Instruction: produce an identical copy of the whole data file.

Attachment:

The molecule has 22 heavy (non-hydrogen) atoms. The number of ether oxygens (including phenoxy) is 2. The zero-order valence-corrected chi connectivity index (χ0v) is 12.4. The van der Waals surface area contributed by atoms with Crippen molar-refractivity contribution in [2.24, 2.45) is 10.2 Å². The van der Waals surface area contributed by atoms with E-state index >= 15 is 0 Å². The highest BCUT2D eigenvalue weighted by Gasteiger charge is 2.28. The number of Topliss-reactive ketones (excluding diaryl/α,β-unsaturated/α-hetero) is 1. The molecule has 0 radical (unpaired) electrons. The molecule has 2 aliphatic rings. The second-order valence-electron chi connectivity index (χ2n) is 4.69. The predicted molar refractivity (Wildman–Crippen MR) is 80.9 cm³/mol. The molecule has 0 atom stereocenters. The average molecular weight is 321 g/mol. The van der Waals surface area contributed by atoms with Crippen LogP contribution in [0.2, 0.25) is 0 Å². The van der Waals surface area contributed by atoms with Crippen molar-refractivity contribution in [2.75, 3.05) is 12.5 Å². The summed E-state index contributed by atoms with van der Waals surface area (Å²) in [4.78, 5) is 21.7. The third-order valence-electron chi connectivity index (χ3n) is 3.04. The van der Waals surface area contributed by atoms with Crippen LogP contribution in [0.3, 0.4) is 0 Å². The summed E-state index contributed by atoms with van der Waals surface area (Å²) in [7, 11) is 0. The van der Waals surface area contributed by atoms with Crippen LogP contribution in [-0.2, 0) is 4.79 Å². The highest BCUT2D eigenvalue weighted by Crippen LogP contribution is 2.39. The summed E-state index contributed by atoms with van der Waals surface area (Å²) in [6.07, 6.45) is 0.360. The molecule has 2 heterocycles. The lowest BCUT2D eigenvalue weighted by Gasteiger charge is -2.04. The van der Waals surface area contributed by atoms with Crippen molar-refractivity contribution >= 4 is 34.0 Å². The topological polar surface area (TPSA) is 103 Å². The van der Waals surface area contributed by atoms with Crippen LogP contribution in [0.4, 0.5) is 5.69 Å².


The molecule has 22 heavy (non-hydrogen) atoms. The number of ether oxygens (including phenoxy) is 2. The zero-order valence-corrected chi connectivity index (χ0v) is 12.4. The van der Waals surface area contributed by atoms with Crippen molar-refractivity contribution in [2.24, 2.45) is 10.2 Å². The van der Waals surface area contributed by atoms with E-state index >= 15 is 0 Å². The highest BCUT2D eigenvalue weighted by Gasteiger charge is 2.28. The number of Topliss-reactive ketones (excluding diaryl/α,β-unsaturated/α-hetero) is 1. The molecule has 0 radical (unpaired) electrons. The molecule has 2 aliphatic rings. The second-order valence-electron chi connectivity index (χ2n) is 4.69. The predicted molar refractivity (Wildman–Crippen MR) is 80.9 cm³/mol. The molecule has 0 atom stereocenters. The average molecular weight is 321 g/mol. The van der Waals surface area contributed by atoms with Crippen LogP contribution in [0.2, 0.25) is 0 Å². The van der Waals surface area contributed by atoms with Crippen molar-refractivity contribution in [2.75, 3.05) is 12.5 Å². The summed E-state index contributed by atoms with van der Waals surface area (Å²) in [4.78, 5) is 21.7. The third-order valence-electron chi connectivity index (χ3n) is 3.04. The van der Waals surface area contributed by atoms with Crippen LogP contribution in [0.3, 0.4) is 0 Å². The summed E-state index contributed by atoms with van der Waals surface area (Å²) in [7, 11) is 0. The van der Waals surface area contributed by atoms with Crippen LogP contribution in [-0.2, 0) is 4.79 Å². The highest BCUT2D eigenvalue weighted by Crippen LogP contribution is 2.39. The summed E-state index contributed by atoms with van der Waals surface area (Å²) in [6.07, 6.45) is 0.360. The molecule has 2 heterocycles. The lowest BCUT2D eigenvalue weighted by Gasteiger charge is -2.04. The van der Waals surface area contributed by atoms with Crippen molar-refractivity contribution >= 4 is 34.0 Å². The topological polar surface area (TPSA) is 103 Å². The van der Waals surface area contributed by atoms with Crippen LogP contribution in [0.4, 0.5) is 5.69 Å².